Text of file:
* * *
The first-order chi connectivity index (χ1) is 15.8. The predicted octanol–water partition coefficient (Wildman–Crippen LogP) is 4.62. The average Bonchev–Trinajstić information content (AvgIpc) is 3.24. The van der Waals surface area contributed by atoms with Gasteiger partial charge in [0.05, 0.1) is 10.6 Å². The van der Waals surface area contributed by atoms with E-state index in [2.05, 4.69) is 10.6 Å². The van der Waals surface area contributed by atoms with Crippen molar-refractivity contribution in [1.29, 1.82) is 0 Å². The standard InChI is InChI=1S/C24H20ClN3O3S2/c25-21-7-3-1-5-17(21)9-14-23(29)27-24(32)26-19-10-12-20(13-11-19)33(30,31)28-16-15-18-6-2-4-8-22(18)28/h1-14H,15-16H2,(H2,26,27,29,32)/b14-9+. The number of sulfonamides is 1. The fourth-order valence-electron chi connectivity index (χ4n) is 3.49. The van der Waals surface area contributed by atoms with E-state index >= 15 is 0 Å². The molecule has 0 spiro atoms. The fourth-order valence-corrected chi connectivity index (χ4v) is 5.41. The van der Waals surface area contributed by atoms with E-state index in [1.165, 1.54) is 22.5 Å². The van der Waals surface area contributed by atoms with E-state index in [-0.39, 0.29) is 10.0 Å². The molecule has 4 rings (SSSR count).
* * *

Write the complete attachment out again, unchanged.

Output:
The first-order chi connectivity index (χ1) is 15.8. The predicted octanol–water partition coefficient (Wildman–Crippen LogP) is 4.62. The average Bonchev–Trinajstić information content (AvgIpc) is 3.24. The van der Waals surface area contributed by atoms with Gasteiger partial charge in [0.05, 0.1) is 10.6 Å². The van der Waals surface area contributed by atoms with E-state index in [2.05, 4.69) is 10.6 Å². The van der Waals surface area contributed by atoms with Crippen molar-refractivity contribution in [1.29, 1.82) is 0 Å². The standard InChI is InChI=1S/C24H20ClN3O3S2/c25-21-7-3-1-5-17(21)9-14-23(29)27-24(32)26-19-10-12-20(13-11-19)33(30,31)28-16-15-18-6-2-4-8-22(18)28/h1-14H,15-16H2,(H2,26,27,29,32)/b14-9+. The number of sulfonamides is 1. The fourth-order valence-electron chi connectivity index (χ4n) is 3.49. The van der Waals surface area contributed by atoms with E-state index >= 15 is 0 Å². The molecule has 0 spiro atoms. The fourth-order valence-corrected chi connectivity index (χ4v) is 5.41. The van der Waals surface area contributed by atoms with E-state index in [1.165, 1.54) is 22.5 Å². The van der Waals surface area contributed by atoms with E-state index in [-0.39, 0.29) is 10.0 Å². The molecule has 4 rings (SSSR count).